Afternoon reading: Andrew Breitbart remembered
The provocative commentator, who died today, inspired a lot of commentary.
"I liked the idea of Andrew Breitbart better than I liked any of his work at Big Government, Big Hollywood, Big Journalism, Big Peace, Breitbart or Breitbart.tv," Jack Shafer writes. Shafer credits Breitbart with more hits (Anthony Weiner, ACORN, the NEA) than misses (Shirley Sherrod).
Every work of original journalism is, by definition, a work of press criticism, chiding other journalists for not getting to the story first. In this sense, everything Breitbart did was an act of press criticism, such as seeing with his conservative eyes stories that other journalists were blind to and hollering at them on television and wherever else he could find an open mike.
Speaking of Sherrod, she had kind words for Breitbart: "My prayers go out to Mr. Breitbart’s family as they cope during this very difficult time. I do not intend to make any further comments."
The Atlantic Wire's Adam Clark Estes toasts Sherrod's class: "It's a simple gesture to offer condolences after someone's death, but it's a classy one, especially when that person released a video that ruined your career," he writes. "Washington could use more people like her."
Jonah Peretti remembers co-founding the Huffington Post with Breitbart.
“He taught us a lot of things early on,” Peretti said, recalling how Breitbart showed them key features of the media ecosystem. “He explained about looking at the British newspapers late at night because they would sometimes break news before the U.S. papers. He cared about getting links up seconds or minutes faster than other publications and was obsessive about that.”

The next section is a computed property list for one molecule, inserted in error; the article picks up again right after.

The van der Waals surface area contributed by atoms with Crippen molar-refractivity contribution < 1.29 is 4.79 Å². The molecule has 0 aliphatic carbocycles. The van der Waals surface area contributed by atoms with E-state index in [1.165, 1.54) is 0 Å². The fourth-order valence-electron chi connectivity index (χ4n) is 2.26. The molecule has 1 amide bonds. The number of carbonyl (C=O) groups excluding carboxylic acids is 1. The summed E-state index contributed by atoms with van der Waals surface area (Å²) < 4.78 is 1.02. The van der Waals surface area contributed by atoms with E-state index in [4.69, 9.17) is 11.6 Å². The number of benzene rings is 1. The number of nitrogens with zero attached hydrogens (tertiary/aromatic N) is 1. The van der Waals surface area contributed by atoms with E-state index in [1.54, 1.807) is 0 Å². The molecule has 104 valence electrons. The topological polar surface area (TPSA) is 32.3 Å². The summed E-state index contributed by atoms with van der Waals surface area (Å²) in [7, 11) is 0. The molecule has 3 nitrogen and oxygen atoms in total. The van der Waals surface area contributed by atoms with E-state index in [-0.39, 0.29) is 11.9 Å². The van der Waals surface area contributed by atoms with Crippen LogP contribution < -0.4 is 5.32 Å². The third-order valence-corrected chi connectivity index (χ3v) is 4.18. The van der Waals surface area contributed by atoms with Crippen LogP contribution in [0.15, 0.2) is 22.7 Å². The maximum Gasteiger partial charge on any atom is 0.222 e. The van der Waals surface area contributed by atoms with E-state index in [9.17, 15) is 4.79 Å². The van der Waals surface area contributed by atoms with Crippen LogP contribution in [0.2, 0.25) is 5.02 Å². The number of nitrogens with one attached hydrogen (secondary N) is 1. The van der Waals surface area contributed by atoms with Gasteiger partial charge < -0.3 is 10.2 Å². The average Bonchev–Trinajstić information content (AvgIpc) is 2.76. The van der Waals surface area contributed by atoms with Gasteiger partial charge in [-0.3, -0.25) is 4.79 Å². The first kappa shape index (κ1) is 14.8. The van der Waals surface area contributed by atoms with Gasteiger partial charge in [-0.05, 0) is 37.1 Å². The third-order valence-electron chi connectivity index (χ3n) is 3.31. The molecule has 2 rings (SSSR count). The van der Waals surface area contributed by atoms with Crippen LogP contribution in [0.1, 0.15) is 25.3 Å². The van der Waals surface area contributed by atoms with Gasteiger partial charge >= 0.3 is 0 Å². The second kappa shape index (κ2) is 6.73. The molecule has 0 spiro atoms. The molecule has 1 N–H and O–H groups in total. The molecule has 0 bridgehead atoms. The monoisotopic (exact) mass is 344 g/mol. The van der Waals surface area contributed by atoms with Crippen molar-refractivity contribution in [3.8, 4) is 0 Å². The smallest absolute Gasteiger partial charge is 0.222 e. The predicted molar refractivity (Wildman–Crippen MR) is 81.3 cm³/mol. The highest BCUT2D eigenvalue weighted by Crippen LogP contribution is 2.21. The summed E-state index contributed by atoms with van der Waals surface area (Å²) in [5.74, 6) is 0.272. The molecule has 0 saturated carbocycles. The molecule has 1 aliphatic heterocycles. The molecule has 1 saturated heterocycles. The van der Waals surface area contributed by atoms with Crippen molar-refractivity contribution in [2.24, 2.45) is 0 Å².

Jon Friedman remembers Breitbart as a sharp stone in liberal journalists' shoes:
It was easy for the liberal media to discredit and even loathe Breitbart, who projected an image of himself as one of those bigger-than-life figures who delight in tweaking opponents — and taking comfort in their discomfort.
Also on Breitbart.tv, there's a clip of an emotional interview with Jonah Goldberg about his friend Breitbart.
James O'Keefe released a heartfelt statement about Breitbart and recounts in it the first time they met:
Andrew was a colorful and magnetic personality, as humorous as he was passionate. On the day we first met in August 2009, his beautiful and precocious children had apparently painted his toenails. It was during that first meeting that I showed him video footage of an investigation into ACORN. He told me the establishment would call the actions of the employees in the first tape, "an isolated incident." "We're going to embarrass the media if they try to cover this up,” he told me. Perhaps that's why they want us on a leash.